Rose responded by saying she had sent Mosseri a direct message, but she has not shared any updates on the process of restoring her accounts. Both her personal account and the Shag Mag account are still not accessible on the platform as of Thursday afternoon.

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Jake Paul Launches Anti-Bullying Charity

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The charity, called Boxing Bullies, aims to use the sport to give kids confidence and courage.


Jake Paul Launches Boxing Bullies Foundation

YouTuber Jake Paul — best known as the platform’s boxer, wreckless partier, and general troublemaker — has seemingly launched a non-profit to combat bullying.  

The charity is called Boxing Bullies. According to a mission statement posted on Instagram, it aims to “instill self confidence, leadership, and courage within the youth through the sport of boxing while using our platform, voice, and social media to fight back against bullying.”

If the notion of a Paul-founded anti-bullying charity called “Boxing Bullies” was not already begging to be compared to former First Lady Melania Trump’s “Best Best” initiative, maybe the group’s “Boxing Bullies Commandments” will help connect the dots. Those commandments use an acronym for the word “BOX” to spell out the charity’s golden rules.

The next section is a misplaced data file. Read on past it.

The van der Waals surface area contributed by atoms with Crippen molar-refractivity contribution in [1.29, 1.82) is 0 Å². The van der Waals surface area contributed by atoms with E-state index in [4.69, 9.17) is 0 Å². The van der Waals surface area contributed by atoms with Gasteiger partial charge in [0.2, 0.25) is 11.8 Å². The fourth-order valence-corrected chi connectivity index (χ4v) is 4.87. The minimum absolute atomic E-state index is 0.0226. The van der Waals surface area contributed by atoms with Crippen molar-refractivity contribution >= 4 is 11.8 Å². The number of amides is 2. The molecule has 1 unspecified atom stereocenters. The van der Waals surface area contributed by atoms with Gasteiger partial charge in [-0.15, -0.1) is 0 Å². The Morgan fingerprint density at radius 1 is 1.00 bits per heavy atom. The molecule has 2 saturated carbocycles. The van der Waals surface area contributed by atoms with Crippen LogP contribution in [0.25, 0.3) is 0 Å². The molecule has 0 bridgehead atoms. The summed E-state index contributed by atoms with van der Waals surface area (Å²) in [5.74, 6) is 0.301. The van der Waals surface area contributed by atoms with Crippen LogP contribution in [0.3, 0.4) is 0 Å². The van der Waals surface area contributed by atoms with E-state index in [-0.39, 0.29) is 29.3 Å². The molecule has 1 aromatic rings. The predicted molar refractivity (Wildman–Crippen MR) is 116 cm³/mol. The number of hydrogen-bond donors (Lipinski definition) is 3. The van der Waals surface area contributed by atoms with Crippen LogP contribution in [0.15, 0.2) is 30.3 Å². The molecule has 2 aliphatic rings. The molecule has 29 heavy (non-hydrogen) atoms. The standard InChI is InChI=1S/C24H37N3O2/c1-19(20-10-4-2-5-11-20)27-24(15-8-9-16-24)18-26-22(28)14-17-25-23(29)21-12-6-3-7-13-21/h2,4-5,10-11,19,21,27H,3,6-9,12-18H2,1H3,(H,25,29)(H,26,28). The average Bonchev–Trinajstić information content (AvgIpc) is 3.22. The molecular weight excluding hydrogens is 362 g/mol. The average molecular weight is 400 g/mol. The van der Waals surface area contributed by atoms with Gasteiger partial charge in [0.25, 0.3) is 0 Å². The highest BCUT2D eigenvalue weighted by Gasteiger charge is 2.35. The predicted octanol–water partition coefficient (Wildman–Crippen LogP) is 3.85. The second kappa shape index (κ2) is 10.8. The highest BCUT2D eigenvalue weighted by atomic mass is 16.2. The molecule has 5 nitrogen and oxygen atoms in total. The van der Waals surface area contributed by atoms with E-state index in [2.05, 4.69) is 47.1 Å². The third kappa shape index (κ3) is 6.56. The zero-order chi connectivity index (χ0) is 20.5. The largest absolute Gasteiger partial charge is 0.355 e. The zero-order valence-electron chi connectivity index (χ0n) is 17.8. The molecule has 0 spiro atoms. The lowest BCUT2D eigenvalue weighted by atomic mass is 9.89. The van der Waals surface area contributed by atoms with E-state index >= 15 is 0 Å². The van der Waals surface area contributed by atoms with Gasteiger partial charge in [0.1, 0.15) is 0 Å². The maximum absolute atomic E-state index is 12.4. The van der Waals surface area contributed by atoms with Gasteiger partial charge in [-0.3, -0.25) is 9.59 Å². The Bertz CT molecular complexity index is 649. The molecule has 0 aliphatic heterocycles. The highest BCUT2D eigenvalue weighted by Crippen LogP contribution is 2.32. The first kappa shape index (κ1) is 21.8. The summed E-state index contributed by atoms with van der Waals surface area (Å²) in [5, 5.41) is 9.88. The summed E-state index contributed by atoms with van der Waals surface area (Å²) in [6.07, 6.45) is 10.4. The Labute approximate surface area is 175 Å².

Be kind to everyone; Only defend, never initiate; X-out bullying.” 

Paul Hopes To “Inspire” Kids To Stand Up For Themselves

Paul first said he was launching Boxing Bullies during a July 13 interview following a press conference for his upcoming fight against Tyron Woodley.

“I know who I am at the end of the day, which is a good person,” he told reporters. “I’m trying to change this sport, bring more eyeballs. I’m trying to support other fighters, increase fighter pay. I’m starting my charity, I’m launching that in 12 days here called Boxing Bullies and we’re helping to fight against cyberbullying.”

It has not been quite 12 days since the interview, so it’s likely that more information about the organization will be coming soon. Currently, the group has been the most active on Instagram, where it boasts a following of just around 1,200 followers. It has posted once to Twitter, where it has 32 followers; and has a TikTok account that has yet to publish any content. It also has a website, though there is not too much on it as of yet.

On its Instagram, one post introducing Paul as the founder claims the rowdy YouTuber started this charity because he has been on the receiving end of bullying.

Having been a victim of bullying himself, Jake experienced firsthand the impact it has on a person’s life,” the post says. “Jake believes that this is a prevailing issue in society that isn’t talked about enough. Boxing gave Jake the confidence to not care about what others think and he wants to share the sport and the welfare it‘s had on him with as many kids as possible.”